Cancer terrifies all of us. Given the painful memories almost every person has in America, this is completely reasonable. Yet, the precise global agency tasked with assessing cancer risks most probably generates a great deal of unnecessary fear according to a Reuters report released today.
Delving into how experts in public health, academia and industry view the findings of the International Agency for Research on Cancer, a narrow sub-agency of the World Health Organization, Reuters found considerable cause for confusion and concern. Noting that IARC is held in respect in relevant circles, the article looks at how IARC’s pronouncements can cause confusion even amongst scientists and, thus understandably, among consumers as well.
How does this impact agriculture?
Last spring, IARC announced the reclassification of glyphosate as a possible carcinogen. In the fall, the agency listed processed meats in the same category as plutonium. The classifications made by IARC impact public perception of farming practices and, in these instances, provide scary support for anti-ag activists.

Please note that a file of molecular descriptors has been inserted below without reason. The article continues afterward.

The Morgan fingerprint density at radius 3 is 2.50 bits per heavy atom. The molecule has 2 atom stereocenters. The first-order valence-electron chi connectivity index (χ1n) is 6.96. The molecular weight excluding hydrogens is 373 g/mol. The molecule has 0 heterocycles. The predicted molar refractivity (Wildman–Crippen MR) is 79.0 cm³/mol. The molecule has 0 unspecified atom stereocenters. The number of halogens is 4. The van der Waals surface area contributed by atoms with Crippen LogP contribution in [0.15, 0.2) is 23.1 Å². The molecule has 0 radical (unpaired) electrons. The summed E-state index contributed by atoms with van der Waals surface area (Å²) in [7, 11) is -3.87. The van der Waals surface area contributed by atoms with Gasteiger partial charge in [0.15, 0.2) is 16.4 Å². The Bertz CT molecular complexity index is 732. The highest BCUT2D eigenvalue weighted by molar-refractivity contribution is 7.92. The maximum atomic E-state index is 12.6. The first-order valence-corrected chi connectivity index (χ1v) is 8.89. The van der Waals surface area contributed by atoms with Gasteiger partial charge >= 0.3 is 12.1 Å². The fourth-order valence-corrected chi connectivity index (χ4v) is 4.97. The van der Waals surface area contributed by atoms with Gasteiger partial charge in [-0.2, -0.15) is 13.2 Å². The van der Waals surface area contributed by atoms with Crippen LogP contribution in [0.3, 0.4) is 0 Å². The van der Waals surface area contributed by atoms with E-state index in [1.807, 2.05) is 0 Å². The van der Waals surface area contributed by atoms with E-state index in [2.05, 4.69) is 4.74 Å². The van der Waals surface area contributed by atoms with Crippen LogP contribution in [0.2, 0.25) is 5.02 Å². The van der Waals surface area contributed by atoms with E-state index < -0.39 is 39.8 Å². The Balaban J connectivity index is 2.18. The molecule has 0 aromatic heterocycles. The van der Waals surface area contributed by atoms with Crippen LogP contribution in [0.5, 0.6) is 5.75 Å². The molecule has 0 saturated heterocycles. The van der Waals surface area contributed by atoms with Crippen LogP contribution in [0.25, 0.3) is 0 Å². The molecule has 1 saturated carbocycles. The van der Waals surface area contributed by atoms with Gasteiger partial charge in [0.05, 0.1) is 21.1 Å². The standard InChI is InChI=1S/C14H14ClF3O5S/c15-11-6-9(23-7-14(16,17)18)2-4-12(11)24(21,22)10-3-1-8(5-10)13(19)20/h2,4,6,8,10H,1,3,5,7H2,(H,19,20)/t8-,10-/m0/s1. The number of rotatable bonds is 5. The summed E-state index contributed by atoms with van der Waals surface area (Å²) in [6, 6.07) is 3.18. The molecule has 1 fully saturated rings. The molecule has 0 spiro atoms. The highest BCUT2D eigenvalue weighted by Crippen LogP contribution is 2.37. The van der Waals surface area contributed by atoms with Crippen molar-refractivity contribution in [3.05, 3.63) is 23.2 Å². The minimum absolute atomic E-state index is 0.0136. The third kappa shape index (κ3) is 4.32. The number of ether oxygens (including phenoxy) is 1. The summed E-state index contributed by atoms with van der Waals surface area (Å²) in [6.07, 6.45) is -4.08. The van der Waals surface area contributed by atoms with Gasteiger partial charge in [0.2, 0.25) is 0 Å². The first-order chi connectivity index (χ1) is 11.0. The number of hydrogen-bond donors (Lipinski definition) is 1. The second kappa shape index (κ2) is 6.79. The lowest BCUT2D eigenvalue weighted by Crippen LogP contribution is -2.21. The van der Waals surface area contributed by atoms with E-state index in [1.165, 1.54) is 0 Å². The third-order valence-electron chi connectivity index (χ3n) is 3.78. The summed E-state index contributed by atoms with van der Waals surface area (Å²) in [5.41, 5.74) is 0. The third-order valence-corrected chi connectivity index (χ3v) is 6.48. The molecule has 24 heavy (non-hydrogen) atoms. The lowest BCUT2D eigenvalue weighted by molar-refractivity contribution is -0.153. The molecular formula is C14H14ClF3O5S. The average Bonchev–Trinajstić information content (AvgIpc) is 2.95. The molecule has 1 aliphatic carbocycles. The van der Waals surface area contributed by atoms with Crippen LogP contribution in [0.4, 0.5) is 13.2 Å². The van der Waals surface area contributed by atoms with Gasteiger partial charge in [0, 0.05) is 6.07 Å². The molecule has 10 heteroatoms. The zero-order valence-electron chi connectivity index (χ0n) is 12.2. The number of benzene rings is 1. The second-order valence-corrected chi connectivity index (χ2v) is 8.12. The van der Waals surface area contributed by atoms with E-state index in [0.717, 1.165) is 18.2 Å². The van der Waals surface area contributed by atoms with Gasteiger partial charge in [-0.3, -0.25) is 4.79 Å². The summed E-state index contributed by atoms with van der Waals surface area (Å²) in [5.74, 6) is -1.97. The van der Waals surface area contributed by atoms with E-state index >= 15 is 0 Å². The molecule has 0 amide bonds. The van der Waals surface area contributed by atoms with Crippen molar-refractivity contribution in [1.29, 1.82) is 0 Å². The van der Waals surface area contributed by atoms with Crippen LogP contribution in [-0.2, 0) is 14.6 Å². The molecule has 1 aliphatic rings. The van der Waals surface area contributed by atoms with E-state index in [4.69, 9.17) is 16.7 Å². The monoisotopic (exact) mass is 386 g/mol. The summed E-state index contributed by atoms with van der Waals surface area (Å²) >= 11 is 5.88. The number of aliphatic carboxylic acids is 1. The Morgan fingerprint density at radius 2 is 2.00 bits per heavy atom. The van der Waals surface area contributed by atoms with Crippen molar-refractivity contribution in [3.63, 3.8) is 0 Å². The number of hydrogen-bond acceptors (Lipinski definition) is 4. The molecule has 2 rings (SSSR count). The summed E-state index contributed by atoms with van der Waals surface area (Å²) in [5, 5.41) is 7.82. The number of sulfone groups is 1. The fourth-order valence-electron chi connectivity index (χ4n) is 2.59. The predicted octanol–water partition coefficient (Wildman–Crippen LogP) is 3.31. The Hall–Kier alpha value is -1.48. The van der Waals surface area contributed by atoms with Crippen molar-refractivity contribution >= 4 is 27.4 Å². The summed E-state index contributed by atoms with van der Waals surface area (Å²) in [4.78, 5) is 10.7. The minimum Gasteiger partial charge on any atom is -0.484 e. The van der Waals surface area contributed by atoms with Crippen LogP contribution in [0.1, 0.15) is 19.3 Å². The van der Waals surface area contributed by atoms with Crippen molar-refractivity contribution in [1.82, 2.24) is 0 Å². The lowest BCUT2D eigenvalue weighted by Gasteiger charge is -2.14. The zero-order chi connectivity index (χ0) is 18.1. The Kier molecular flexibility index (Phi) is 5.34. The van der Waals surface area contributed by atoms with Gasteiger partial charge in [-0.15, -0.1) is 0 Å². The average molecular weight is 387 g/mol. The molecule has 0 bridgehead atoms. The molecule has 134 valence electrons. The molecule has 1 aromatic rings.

Whether one questions IARC’s scientific rigor or its approach to research supplied by third parties, it is abundantly clear questions about the relevance of IARC’s findings in public discourse are, increasingly, becoming more prominent.
Next time a report issues a proclamation citing the cancer risk of a new product, ask questions. Did IARC call something deem something else available for decades secretly as carcinogenic as nuclear material? Stand with science. Sometimes, common sense actually makes scientific sense too.